Bill McDonough and Michael Braungart’s book Cradle to Cradle describes a holistic economic, industrial and social framework that seeks to create systems that are not only efficient but also essentially waste free. The model in its broadest sense is not limited to industrial design and manufacturing; it can be applied to many aspects of human civilization such as urban environments, buildings, economics and social systems.
Bayer's company has addressed this by creating a patented process that cleans and blends agricultural "castoffs" - parts of plants that can't be used for feed or food - and then innoculates them with mycelium. The mycelium grows indoors in about a week without any need for light, watering or petrochemical inputs. Every cubic inch of material contains a matrix of 8 miles of tiny mycelial fibers! At the end of the process, the materials are put through a dehydration and heat treating process to stop the growth. This final process ensures that there will never be any spores or allergen concerns.
The result is organic packaging that is grown from waste products and can be composted when it is no longer usable. What's not to love about that?! Ecovative is also working on using their Mushroom Materials for a variety of building applications, including insulation, structural insulating panels and acoustical tiles. These materials have low or no VOCs (volatile organic compounds), are fire resistant, and perform similarly to traditional synthetic materials.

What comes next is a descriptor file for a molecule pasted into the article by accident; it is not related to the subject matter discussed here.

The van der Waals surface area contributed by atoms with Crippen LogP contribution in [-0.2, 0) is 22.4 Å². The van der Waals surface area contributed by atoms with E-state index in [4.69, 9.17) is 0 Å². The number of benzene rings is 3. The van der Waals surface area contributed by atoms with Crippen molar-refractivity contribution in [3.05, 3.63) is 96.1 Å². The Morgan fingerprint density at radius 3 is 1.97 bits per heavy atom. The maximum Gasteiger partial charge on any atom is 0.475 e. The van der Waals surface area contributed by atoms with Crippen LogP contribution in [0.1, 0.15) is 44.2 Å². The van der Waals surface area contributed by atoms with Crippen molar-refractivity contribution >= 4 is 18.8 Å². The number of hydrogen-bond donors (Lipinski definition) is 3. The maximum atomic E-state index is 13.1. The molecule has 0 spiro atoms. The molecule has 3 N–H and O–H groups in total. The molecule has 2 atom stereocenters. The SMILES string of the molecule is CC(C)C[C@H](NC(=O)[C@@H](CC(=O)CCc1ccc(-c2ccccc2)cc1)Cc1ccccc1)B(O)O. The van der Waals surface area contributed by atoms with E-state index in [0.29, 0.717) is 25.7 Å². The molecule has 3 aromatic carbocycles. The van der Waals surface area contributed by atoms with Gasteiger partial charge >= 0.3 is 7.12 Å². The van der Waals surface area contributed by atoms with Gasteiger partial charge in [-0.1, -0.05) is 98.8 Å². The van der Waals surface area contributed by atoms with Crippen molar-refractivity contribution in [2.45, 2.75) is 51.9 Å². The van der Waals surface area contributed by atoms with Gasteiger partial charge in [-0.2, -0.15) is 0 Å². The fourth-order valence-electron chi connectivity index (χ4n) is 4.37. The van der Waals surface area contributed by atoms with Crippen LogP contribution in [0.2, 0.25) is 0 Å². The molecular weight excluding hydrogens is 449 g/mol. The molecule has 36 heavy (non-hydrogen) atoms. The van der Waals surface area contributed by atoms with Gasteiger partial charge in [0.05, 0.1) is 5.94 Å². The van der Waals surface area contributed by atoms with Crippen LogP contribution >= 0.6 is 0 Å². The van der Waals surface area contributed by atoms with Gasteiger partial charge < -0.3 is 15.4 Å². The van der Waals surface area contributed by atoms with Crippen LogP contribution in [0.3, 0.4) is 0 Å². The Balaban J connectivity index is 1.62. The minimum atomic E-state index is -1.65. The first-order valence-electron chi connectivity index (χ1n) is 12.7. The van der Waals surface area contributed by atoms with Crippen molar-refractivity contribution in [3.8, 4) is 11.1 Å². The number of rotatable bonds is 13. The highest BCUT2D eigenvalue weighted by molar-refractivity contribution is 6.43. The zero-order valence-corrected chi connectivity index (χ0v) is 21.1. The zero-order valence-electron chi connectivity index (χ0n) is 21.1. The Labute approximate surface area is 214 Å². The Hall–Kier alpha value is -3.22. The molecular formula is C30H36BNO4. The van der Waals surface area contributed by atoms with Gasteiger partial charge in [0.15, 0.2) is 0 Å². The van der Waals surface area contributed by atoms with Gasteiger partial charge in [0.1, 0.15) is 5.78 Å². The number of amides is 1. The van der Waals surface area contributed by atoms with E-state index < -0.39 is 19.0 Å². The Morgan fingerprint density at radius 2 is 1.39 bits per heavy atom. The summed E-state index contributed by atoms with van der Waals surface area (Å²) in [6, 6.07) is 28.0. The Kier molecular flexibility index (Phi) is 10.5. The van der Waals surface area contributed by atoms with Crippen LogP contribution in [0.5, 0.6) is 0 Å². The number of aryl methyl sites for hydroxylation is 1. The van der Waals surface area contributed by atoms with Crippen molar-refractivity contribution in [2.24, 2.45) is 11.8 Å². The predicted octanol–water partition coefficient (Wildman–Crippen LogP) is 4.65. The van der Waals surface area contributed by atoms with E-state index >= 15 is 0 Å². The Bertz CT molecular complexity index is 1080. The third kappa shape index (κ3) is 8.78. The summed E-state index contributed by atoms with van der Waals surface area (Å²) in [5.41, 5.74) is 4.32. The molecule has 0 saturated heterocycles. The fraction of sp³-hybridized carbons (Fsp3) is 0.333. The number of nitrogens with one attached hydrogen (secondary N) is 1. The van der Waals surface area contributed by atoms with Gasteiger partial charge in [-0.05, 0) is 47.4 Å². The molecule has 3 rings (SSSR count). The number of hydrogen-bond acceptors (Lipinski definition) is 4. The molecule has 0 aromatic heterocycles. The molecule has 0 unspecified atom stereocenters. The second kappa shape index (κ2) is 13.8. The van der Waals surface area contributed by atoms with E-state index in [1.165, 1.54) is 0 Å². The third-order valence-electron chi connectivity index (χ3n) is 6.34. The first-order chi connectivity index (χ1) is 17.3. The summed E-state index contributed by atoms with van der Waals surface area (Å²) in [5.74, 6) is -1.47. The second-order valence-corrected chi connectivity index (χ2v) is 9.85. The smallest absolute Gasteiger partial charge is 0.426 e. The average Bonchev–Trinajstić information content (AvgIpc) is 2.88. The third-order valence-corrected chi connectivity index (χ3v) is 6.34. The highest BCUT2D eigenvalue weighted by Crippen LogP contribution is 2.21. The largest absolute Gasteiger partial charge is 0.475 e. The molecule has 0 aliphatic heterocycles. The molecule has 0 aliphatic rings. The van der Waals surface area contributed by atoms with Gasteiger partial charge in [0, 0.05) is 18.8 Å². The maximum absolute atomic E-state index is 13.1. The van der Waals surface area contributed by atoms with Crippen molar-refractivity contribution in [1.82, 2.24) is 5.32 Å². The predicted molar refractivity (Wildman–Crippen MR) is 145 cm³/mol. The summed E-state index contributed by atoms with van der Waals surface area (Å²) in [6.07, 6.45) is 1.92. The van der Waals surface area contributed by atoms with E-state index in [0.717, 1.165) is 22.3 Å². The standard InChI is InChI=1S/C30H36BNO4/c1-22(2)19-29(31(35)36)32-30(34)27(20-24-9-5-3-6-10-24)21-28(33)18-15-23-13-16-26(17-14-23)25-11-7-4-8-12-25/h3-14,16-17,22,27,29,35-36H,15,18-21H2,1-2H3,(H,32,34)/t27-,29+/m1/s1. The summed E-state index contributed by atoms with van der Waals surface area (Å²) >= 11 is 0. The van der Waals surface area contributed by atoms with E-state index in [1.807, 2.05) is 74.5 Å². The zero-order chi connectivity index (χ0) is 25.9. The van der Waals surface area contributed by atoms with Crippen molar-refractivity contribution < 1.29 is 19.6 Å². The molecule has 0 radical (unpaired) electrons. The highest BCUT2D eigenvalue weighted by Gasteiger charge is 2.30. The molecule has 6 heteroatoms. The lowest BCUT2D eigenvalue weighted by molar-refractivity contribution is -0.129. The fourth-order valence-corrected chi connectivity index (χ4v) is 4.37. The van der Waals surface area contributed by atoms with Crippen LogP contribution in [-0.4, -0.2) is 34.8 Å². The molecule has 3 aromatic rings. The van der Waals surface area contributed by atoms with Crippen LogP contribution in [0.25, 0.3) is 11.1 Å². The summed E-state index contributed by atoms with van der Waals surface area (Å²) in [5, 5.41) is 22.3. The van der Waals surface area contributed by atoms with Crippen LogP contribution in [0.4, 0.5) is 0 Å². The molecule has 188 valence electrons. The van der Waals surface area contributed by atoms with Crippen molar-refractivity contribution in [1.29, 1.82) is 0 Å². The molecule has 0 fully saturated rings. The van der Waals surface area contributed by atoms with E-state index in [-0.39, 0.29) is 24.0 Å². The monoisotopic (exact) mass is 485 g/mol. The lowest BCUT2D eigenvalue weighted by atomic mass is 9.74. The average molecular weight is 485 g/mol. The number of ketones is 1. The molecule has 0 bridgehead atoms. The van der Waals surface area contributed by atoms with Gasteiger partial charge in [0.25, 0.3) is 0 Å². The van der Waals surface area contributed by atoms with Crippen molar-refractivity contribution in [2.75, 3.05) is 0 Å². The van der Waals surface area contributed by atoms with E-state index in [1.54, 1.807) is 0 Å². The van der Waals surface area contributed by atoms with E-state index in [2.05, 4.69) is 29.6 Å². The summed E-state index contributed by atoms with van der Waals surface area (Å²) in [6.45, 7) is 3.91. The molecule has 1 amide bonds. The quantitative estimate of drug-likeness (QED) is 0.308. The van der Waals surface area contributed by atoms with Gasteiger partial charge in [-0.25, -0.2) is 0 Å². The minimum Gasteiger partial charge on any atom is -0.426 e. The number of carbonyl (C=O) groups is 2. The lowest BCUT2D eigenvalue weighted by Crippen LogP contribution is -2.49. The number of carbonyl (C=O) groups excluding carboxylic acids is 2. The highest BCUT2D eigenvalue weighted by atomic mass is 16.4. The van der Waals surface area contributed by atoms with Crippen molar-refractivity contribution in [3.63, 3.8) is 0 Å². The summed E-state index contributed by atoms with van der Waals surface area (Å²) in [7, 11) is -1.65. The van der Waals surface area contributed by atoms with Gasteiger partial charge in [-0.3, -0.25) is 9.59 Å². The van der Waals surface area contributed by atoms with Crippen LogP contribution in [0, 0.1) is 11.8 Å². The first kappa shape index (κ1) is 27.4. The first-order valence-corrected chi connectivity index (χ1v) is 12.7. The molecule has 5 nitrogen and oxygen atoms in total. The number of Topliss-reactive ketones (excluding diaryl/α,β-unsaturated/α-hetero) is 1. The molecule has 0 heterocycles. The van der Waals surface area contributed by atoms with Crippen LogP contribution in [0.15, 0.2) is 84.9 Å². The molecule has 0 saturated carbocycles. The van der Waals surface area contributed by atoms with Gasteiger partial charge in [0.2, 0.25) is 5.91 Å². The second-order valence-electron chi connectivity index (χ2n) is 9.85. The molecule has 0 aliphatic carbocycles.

For more examples of bio-adaptive approaches to manufacturing, check out these sites:
Ellen MacArthur Foundation
Osmotic power plants
As conscious consumers we need to be aware of developments in the field of regenerative design, and support those companies that live the principles of sustainability and circular economy.
Until next time...become the change you imagine.